Splits are another way to evaluate a player’s per-game production. I alluded to them above — things like a player’s minutes or defensive matchups are things we can “split” their production out to investigate. A player who is averaging 25.5 points per game on the year but who averages 20.5 points when playing between 20-29 minutes, their usual role off the bench, versus 30.5 points per game when playing between 30-39 minutes, their usual role as a substitute starter, is likelier to produce at the rate for the role they’re playing on the night in question. Other meaningful splits include opponents, home or away games and days of rest.

Using Advanced Stats | Expert NBA Player Prop Advice

There are far more numbers to consider than just what a player actually records in the box score, and some of these are called advanced stats. Some players are very efficient in limited minutes, while others are inefficient but get plenty of run. If you have a reason to believe that a player’s workload is going to change on a given night, understanding their efficiency can help you better project them in their new role. Efficiency doesn’t come down to just shooting percentages, although there are plenty of advanced shooting stats to consider — you can also measure how often a given player shoots, rebounds or dishes an assist for their team when on the floor.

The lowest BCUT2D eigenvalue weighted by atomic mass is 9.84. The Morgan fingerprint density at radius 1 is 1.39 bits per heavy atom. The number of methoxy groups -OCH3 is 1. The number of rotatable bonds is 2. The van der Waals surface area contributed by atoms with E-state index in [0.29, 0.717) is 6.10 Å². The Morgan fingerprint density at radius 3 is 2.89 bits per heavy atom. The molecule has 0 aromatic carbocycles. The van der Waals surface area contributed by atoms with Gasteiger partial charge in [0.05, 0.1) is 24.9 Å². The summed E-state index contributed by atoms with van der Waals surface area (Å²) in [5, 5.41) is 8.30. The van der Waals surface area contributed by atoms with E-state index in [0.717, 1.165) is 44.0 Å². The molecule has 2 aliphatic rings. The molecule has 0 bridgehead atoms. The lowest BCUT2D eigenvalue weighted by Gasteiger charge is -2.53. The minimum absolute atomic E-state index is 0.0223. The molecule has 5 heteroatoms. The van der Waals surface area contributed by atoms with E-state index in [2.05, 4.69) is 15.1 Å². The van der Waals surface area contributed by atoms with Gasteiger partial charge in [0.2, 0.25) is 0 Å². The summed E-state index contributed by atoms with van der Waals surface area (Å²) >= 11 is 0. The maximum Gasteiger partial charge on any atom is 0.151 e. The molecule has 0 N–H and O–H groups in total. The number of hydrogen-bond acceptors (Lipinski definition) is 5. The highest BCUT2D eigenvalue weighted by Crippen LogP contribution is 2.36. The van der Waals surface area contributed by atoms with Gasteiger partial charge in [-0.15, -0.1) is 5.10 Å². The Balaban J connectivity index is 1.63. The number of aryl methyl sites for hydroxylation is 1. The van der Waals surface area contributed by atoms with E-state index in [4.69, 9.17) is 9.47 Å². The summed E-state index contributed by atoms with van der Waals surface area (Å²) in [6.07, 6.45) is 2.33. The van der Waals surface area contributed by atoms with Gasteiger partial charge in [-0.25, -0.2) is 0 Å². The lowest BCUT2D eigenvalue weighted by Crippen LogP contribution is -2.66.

Let’s start with some advanced shooting metrics. Effective field goal percentage adjusts a player’s shooting percentage for the value of the shots they take. While 3-pointers are worth more than 2-pointers, they’re also more difficult to make, so it’s important to adjust for players who make enough of their 3-pointers to be more or as efficient as guys who primarily make layups.

The formula is simple — it’s the sum of a player’s made field goals plus their made 3-pointers (which are divided by two) divided by their total field goal attempts. For example, although Steve Kerr was only a 47.9% shooter, his efficient shooting on the perimeter means that he owns an eFG% of 56.4%.

Now, let’s talk about rates. We can also measure the share of a team’s production a player is responsible for when they’re on the floor. Usage rate calculates the share of a team’s field goal attempts, free throw attempts and turnovers a player accounts for when on the floor and is great when trying to understand how often they have the ball in their hands.

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Rebound rate measures the share of available rebounds a player grabs when on the floor, which can help you understand how important their contributions on the glass are to their team — and whether they’ll have an advantage against an opposing rebounder. Assist rate is calculated similarly, as are block rate and steal rate.

Using Tracking Stats | Expert NBA Player Prop Advice